Understanding Brain Abscesses

By GrowingDeer,

  Filed under: Hunting Blog

A recent harvest of a buck we call Gappy yielded some interesting post harvest findings. Gappy was seen on our Reconyx cameras early during November with a blind eye and wounds to his head. It appeared he had been in a recent tussle. Over a month later, on December 18, I was fortunate enough to harvest him. During the recovery process we inspected the blind eye but also noticed infection around the base of his left antler. We were interested to see what the skull looked like once we got the European mount back.

Deer skull with a brain abscess

Gappy’s skull post harvest. This hole was caused by a brain abscess; note the pitting around the hole.

At first glance we noticed a large hole in the skull and a hairline fracture around the left pedicle. The hole is deep enough to see a small amount of light coming into the brain cavity. These signs pointed to a severe condition known as a brain abscess. If I had not been fortunate enough to have harvested Gappy, the road did not look promising for him. Discovering his condition encouraged me to further research brain abscesses.

Most abscesses start out as a cranial abscess or simply an infection of the head. A specific bacteria (Trueperella pyogenes) forms in these injuries. Once present the bacteria begin to erode the skull. In the case of Gappy, the eroding away of the skull caused a large hole to form (see photo). The bacteria had progressed enough to reach the brain cavity. Once this occurs this condition is known as a brain abscess. This condition is usually fatal once the bacteria reaches the brain cavity. In some cases a deer can fight the infection off and survive a cranial abscess. If so, there are usually signs of pitting where the bacteria began to erode the skull plates.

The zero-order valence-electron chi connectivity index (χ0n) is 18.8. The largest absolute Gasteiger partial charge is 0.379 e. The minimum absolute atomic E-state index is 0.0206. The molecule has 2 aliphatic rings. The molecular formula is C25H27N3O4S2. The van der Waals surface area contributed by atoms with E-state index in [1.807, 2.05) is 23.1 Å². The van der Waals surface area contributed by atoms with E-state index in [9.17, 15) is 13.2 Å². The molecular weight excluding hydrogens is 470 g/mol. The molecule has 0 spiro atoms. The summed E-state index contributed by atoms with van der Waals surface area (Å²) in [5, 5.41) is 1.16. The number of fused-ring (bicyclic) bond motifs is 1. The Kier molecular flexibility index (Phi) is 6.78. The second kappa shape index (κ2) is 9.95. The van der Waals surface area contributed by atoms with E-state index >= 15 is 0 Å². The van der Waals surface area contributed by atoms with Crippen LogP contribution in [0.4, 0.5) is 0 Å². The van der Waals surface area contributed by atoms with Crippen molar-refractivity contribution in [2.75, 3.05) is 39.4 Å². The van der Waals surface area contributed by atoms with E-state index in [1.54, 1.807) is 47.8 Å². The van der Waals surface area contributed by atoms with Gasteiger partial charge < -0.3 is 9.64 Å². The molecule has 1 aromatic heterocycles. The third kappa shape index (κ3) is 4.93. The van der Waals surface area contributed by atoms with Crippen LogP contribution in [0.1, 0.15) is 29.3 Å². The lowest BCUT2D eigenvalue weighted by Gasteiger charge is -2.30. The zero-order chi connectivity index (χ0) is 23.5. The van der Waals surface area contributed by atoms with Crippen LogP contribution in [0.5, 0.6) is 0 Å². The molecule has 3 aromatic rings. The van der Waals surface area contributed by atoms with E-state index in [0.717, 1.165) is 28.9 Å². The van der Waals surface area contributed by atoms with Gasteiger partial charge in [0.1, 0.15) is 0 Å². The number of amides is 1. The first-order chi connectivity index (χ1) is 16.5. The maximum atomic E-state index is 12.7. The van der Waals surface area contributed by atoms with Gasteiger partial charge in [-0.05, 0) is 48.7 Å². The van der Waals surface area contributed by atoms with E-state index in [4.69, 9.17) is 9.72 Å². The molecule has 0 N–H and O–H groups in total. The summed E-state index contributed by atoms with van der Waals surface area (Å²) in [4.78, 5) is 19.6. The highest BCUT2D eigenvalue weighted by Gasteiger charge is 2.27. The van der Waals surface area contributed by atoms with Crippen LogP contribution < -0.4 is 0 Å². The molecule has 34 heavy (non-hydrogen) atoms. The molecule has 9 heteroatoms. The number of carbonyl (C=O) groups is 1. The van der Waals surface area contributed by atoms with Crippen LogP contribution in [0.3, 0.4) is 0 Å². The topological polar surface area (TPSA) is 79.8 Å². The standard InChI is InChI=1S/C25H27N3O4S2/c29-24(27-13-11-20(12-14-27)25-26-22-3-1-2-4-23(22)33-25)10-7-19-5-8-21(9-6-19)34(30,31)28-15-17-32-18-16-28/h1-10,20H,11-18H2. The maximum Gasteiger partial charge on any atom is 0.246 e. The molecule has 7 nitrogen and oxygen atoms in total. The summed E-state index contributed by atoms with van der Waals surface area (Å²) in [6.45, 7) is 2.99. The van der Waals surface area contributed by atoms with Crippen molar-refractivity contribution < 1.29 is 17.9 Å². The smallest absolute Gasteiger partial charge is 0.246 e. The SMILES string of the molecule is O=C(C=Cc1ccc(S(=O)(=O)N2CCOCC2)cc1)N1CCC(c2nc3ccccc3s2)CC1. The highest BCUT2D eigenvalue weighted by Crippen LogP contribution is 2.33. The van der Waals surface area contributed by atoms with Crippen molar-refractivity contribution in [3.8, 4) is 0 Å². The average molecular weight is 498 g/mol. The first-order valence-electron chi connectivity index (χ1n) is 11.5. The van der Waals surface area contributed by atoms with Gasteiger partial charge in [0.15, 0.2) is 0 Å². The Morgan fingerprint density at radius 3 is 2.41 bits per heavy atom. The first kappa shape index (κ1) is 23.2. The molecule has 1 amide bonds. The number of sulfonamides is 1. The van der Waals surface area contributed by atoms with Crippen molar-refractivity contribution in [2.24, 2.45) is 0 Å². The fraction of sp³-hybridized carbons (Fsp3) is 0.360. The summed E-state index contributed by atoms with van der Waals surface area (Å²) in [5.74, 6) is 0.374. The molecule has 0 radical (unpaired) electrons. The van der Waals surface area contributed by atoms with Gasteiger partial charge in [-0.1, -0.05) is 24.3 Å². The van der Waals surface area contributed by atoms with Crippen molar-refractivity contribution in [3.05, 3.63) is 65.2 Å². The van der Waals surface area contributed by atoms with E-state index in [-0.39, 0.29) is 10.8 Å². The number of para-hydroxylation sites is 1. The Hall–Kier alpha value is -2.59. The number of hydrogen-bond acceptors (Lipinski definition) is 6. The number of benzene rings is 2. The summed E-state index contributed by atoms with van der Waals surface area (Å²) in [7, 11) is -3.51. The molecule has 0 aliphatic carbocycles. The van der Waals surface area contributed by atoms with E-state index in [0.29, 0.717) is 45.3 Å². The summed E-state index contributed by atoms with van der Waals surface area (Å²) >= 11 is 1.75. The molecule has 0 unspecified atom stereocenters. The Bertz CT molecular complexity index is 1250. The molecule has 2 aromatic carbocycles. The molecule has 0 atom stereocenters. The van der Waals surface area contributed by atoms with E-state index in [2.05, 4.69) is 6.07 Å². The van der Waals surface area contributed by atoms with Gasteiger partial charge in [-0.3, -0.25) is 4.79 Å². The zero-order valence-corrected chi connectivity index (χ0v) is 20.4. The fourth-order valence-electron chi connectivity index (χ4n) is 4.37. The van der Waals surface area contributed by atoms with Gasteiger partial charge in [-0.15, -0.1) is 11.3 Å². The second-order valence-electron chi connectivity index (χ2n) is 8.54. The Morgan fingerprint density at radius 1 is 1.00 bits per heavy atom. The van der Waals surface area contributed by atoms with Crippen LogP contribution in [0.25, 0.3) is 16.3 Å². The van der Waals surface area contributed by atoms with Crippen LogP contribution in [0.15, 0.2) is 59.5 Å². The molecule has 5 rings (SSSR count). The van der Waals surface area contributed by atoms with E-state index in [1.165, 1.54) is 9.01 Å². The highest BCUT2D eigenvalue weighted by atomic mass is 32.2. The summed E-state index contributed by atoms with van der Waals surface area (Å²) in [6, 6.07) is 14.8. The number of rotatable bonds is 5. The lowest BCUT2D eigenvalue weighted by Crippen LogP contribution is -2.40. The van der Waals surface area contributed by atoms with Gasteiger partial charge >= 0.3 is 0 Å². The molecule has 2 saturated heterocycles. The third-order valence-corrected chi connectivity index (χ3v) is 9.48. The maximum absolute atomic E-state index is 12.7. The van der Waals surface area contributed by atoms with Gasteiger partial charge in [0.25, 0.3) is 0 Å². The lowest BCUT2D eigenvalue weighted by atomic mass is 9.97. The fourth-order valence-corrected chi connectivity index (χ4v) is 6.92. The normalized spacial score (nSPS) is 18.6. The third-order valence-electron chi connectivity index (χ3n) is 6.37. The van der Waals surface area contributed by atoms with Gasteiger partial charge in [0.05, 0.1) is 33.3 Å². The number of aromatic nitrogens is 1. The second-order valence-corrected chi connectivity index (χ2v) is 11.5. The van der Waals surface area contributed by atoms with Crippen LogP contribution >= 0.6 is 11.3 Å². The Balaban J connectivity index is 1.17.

Cranial abscesses have the ability to cause serious injury and even lead to death. As you hit the woods in search of shed antlers this winter be sure to look for any signs of a brain abscess. A buck with a brain abscess can shed portions of their skull when antlers are cast. If you don’t shed hunt, but have European mounts from past harvests, examine those for potential cranial or brain abscesses. There is always much to learn even after the harvest is over!